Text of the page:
Brenda Radmacher | Construction Law Blog | November 27, 2018
Many in the construction industry and multi-family development field have been closely following Senate Bill 721, or the “Balcony Bill,” regarding new requirements for building owners associated with decks and balconies. After almost a dozen amendments, the “Balcony Bill” finally passed in the state legislature with an overwhelming majority and was signed into law September 17th, 2018, by Governor Jerry Brown.
Balconies and decks, called “Exterior Elevated Elements” (“EEE”) in the statute, are common features in most multi-family buildings in California – where better to enjoy the California sun? However, many of the structures have proven to be problematic at best due to complex intersections of construction trades and design issues as well as limited understanding and effectuation of maintenance. Indeed, the “Balcony Bill” arose largely out of an outcry following the 2015 balcony collapse in Berkeley in 2015, which left six young people dead and another seven injured.
Since the average age of apartments in California is over 40 years, a large segment of the real estate rental market will be affected.
What Buildings Must Comply?
Buildings containing three or more multi-family dwelling units are covered by the Balcony Bill. However, due to significant push back from the common interest development community, condominiums are generally excluded. However, condominium conversions sold after January 1, 2019, must comply with the new inspection requirements.
What are the Inspection Requirements?
The bill covers not just “balconies” or “decks” and their associated supports and railings, but all “exterior elevated elements” – which is notably broadly defined to include “balconies, decks, porches, stairways, walkways, and entry structures that extend beyond exterior walls of the building and which have a walking surface that is elevated more than 6 feet above ground level, are design for human occupancy or use, and rely in whole or in substantial part on wood or wood-based products for structural support or stability of the exterior elevated element – and “all associated waterproofing elements.” The new statute applies to multifamily units with 3 or more units.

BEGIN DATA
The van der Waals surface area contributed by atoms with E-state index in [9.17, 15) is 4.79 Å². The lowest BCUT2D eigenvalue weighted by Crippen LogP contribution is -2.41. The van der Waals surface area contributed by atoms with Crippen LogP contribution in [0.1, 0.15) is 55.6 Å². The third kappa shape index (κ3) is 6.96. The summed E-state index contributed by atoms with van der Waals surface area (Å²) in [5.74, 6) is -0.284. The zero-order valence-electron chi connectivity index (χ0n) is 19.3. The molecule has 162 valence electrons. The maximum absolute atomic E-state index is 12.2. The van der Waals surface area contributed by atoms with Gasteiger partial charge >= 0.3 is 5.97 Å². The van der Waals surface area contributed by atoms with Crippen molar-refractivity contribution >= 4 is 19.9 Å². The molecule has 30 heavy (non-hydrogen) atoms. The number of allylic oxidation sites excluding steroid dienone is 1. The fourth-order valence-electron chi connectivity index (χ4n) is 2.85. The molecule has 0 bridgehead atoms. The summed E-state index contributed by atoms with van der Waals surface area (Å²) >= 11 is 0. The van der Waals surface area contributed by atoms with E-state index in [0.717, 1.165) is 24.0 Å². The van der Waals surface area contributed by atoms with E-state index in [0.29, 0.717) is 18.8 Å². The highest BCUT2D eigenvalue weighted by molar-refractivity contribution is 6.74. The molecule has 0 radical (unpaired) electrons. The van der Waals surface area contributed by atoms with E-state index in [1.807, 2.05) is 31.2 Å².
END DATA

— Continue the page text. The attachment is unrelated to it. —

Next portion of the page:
The owner of an affected building must ensure that the first inspection is completed before January 1, 2025, and subsequent inspections are required every 6 years after January 1, 2025, or by or before January 1, 2031. The inspections must also include any testing needed to evaluate the conditions. Additionally, condominium conversions sold after January 1, 2019 will need the EEE inspection conducted before the first close of escrow of a separate interest/unit.
However, if a project has submitted for permit after January 1, 2019, the inspection must occur no later than 6 years from the date of certificate of occupancy. Thereafter, the inspection must be performed by Jan 1st every six years. If the property was inspected within 3 years prior to January 1, 2019, and a report was issued stating the EEE were in proper working conditions and do not pose a threat to the public health and safety, no further inspection is required until January 1, 2025. If any immediate threat to health and safety are found, the report must identify that and advise if occupants should be kept out of the buildings, if emergency repairs are recommended, or if shoring is needed. If repairs are recommended, the inspector must prepare a report within 45 days and issue it to the owner and the local law enforcement within 15 days of the report’s publication. If emergency repairs are called for, the Owner is obligated to perform preventive measures including preventing occupant access to the EEE until the emergency repairs are completed.